Campus Cope: Waking up on time

With the new quarter hitting us as hard as the rain, it can be difficult to get into the swing of things — especially if you have one of the dreaded 8 a.m. classes. After the long break, you may find it difficult to wake up on time, but hopefully these tips will be able to help.

The average amount of sleep you should get to be feeling your best the next day is roughly 8 hours, but your current sleep schedule might not be letting you do that. I have found that the easiest way to reset your sleeping schedule is to go one day with very little sleep; go to bed insanely late and force yourself to wake up horrendously early. This will exhaust you and help you go to bed earlier than normal in order to help you get up earlier the next morning. Naturally, this plan works best on a day when you don’t need to do many important things so I recommend implementing it on a weekend.

Alarms

Another way to wake up on time is to set several alarms on your phone. Make them the loudest and most annoying noises or songs that you have in your arsenal. Nobody seems to be able to wake up to those chimey alerts that are preset on phones. The thing about the phone alarm is that if you keep your phone right next to your bed, you might be able to slap the snooze button before you really get up and going.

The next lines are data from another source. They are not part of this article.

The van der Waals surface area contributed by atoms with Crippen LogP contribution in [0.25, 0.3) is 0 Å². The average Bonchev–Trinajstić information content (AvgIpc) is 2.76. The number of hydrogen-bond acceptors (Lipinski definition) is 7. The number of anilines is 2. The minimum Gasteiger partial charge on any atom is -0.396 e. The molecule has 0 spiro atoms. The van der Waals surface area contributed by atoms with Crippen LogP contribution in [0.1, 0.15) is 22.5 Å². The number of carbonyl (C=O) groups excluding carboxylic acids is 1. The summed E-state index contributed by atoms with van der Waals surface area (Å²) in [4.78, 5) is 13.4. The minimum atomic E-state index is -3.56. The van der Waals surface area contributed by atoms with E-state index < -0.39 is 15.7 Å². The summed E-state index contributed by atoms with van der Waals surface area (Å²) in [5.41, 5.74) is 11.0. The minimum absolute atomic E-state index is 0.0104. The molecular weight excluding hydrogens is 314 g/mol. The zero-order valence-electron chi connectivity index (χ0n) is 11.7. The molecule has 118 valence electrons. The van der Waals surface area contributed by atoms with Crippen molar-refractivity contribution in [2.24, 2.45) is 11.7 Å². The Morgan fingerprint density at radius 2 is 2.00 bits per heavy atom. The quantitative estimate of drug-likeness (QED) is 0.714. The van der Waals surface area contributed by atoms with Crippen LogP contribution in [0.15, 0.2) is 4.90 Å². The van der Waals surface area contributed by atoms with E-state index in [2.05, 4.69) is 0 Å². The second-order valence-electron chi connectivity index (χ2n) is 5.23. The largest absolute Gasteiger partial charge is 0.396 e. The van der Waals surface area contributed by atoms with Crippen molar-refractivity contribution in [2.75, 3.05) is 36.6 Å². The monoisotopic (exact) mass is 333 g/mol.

Get creative about your phone location: Put it across your room, on your bookshelf or hang it on a command strip hook above your head —anywhere you have to actually get up to turn off. If you really have issues getting up with the classic phone alarm you may want to invest in an alarm clock. The Internet is a pretty big place and has everything from clocks that won’t go off until you shoot them to clocks that roll around on the floor until you catch them and turn them off.

Reach Out

Now this is the absolute last-resort suggestion that is only a short-term fix: Ask your friends for help. If you have the most amazing kind of friends, they will help wake you up (e.g. call you in the morning, knock on your door until you answer, etc.). Again, this is a very temporary solution because if you ask someone to help you wake up constantly then he or she is definitely going to start saying no.

Waking up is arguably one of the most difficult parts of being a college student. How we managed to be in class at 8 a.m. for zero period classes in high school consistently is beyond me. Somehow, we need to get back into that mindset. The good thing about a sleep schedule is that it is a schedule. You get used to it and once you do, it becomes infinitely easier to consistently get up on time.

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